‘Talk In A New Way’
Karzai spokesman Hamid Elmi told RFE/RL that Rabbani’s killing, as well as other recent assassinations and violence, had made it necessary for Afghanistan to bolster relations with other countries in South Asia.
“In such a situation, we need to talk in a new way with our friends and the countries in the region about how to bring peace and fight terrorism — about how to take a common stance against those countries and circles which support terrorism,” Elmi said.
Some analysts in India predict that Karzai will try to elevate India’s role in stabilizing Afghanistan as a drawdown of U.S.-led troops by 2014 approaches after more than a decade of fighting. They argue that Karzai is losing patience with Pakistan, which both Kabul and New Delhi accuse of funding militant groups to carry out attacks in Afghanistan and India-administered Kashmir.
Rabbani’s killing in Kabul on September 20 has prompted Karzai to reconsider his strategy for peace negotiations with the Taliban. Speaking to a group of clerics earlier this month at the presidential palace in Kabul, Karzai said Pakistan was “on the other side” of Kabul’s attempts to have peace talks with insurgents.
“Yes, we want peace. But the people of Afghanistan are asking me who I am conducting peace talks with. Who is on the other side of peace talks?” Karzai said. “I have no answer except to say that my partner on the ‘other side’ of the peace talks is Pakistan. I can’t find Mullah Omar. Where is he? I can’t find the Taliban council. Where is that council? A messenger from their name came and kills with no questions. So who should we should speak to? To Pakistan.”
In a televised address from Kabul on October 3, Karzai condemned Pakistan for what he called playing a “double game” on terrorism in Afghanistan.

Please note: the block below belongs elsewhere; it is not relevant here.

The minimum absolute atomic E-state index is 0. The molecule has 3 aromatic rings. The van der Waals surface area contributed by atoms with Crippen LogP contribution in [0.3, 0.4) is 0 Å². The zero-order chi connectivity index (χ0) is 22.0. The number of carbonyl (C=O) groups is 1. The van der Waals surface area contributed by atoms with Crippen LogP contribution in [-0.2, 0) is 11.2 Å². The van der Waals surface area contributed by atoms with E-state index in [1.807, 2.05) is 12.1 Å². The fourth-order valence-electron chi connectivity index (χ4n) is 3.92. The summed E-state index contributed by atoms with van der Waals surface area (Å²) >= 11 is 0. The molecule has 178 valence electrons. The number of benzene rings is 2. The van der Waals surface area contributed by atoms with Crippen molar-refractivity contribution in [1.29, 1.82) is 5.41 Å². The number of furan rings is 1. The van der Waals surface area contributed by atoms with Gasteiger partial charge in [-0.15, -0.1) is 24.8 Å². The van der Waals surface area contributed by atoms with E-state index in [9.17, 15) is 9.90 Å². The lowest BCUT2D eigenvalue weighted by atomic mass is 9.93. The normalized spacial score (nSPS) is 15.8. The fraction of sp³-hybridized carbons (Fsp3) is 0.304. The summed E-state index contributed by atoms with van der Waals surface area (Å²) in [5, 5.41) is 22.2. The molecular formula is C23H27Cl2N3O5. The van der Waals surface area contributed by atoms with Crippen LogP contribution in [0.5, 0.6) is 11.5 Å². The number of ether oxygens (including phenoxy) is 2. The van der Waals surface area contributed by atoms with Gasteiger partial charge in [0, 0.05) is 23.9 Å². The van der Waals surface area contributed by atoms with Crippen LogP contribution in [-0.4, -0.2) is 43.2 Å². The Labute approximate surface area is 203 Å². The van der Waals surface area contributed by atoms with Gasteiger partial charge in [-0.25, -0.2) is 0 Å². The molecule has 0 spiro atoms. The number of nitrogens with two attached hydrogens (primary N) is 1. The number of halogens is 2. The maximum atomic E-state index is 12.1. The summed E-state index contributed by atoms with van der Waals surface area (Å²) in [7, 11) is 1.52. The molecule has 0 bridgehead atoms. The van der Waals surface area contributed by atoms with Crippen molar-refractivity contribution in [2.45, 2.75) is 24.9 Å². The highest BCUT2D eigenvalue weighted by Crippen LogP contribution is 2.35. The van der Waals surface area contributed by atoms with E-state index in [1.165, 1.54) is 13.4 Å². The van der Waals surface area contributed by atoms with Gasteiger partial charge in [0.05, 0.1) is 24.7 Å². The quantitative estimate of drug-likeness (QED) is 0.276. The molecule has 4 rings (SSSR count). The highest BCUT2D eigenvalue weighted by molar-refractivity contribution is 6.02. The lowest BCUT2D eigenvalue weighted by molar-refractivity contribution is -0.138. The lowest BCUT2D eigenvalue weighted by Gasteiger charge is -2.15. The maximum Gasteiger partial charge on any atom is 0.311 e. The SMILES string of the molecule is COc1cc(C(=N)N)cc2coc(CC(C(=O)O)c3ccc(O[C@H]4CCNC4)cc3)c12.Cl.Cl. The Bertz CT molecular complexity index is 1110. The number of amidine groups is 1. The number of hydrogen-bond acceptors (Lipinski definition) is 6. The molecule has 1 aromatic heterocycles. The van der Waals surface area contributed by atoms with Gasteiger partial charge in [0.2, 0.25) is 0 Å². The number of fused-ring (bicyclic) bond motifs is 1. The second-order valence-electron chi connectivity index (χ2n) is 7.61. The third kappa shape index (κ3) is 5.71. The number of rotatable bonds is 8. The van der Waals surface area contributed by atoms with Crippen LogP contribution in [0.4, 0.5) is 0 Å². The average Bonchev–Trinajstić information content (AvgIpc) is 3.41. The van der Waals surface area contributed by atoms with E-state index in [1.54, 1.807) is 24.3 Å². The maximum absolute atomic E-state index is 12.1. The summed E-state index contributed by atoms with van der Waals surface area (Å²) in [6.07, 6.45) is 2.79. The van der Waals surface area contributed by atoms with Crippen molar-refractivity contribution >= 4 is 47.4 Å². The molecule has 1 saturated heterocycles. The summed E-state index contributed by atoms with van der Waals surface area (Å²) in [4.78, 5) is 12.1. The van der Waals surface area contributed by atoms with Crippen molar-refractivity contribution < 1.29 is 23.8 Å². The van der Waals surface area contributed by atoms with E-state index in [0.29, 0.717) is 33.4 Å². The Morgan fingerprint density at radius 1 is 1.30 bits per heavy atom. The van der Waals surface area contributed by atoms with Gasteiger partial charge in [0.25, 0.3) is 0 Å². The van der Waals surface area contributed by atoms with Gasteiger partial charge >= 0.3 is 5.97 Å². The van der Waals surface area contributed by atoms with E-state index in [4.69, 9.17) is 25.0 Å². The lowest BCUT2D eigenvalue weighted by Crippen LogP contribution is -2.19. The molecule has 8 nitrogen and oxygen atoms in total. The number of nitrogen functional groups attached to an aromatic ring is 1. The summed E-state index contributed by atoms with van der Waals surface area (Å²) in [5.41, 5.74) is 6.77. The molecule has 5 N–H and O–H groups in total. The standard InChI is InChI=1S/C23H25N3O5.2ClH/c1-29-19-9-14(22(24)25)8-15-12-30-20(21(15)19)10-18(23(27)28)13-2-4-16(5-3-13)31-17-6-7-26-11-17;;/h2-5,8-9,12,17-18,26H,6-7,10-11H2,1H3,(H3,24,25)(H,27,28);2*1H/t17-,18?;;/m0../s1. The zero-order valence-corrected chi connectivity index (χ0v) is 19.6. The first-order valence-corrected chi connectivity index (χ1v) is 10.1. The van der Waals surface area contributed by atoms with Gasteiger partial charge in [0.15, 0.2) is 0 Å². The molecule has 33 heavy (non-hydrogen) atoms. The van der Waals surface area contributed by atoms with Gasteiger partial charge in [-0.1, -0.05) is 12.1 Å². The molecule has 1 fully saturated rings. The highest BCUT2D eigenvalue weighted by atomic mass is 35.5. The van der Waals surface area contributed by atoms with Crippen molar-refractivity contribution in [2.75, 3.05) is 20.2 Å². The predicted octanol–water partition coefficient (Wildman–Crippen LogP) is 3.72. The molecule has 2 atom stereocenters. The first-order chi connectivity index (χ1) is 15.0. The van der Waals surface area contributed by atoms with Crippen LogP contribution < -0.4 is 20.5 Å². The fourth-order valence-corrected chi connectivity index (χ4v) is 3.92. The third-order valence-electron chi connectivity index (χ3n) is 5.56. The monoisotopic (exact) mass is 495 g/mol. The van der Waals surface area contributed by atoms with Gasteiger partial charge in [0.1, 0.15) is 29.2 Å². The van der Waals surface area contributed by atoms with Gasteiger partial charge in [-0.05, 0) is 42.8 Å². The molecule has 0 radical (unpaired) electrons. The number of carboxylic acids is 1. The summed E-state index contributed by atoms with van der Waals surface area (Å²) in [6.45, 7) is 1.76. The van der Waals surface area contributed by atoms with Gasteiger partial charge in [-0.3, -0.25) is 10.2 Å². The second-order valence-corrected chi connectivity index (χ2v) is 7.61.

Wary of Pakistan’s reaction to improved strategic relations between New Delhi and Kabul, Indian officials have said they want to focus on what they call “soft power” — economic aid and trade.
India is already one of Afghanistan’s biggest bilateral donors, having pledged about $2 billion during the past decade for projects ranging from the construction of highways to the building of the Afghan parliament.
But New Delhi also wants to ensure that the planned withdrawal of U.S. troops from Afghanistan does not lead to the kind of civil war seen in Afghanistan in the early 1990s that spreads Islamic militancy across borders in South Asia.
That raises the prospects of Karzai signing an agreement this week that would allow India to provide training to Afghan police and security forces, a deal which would almost certainly anger officials in Pakistan.
Defense institutions in India already have been criticized by Pakistan for training a small number of Afghan National Army officers. Islamabad also has said that Indian highway-construction projects in Afghanistan were being used by New Delhi to plant spies in Afghanistan’s provincial regions.
written by Ron Synovitz, with contributions from RFE/RL’s Radio Free Afghanistan and agency reports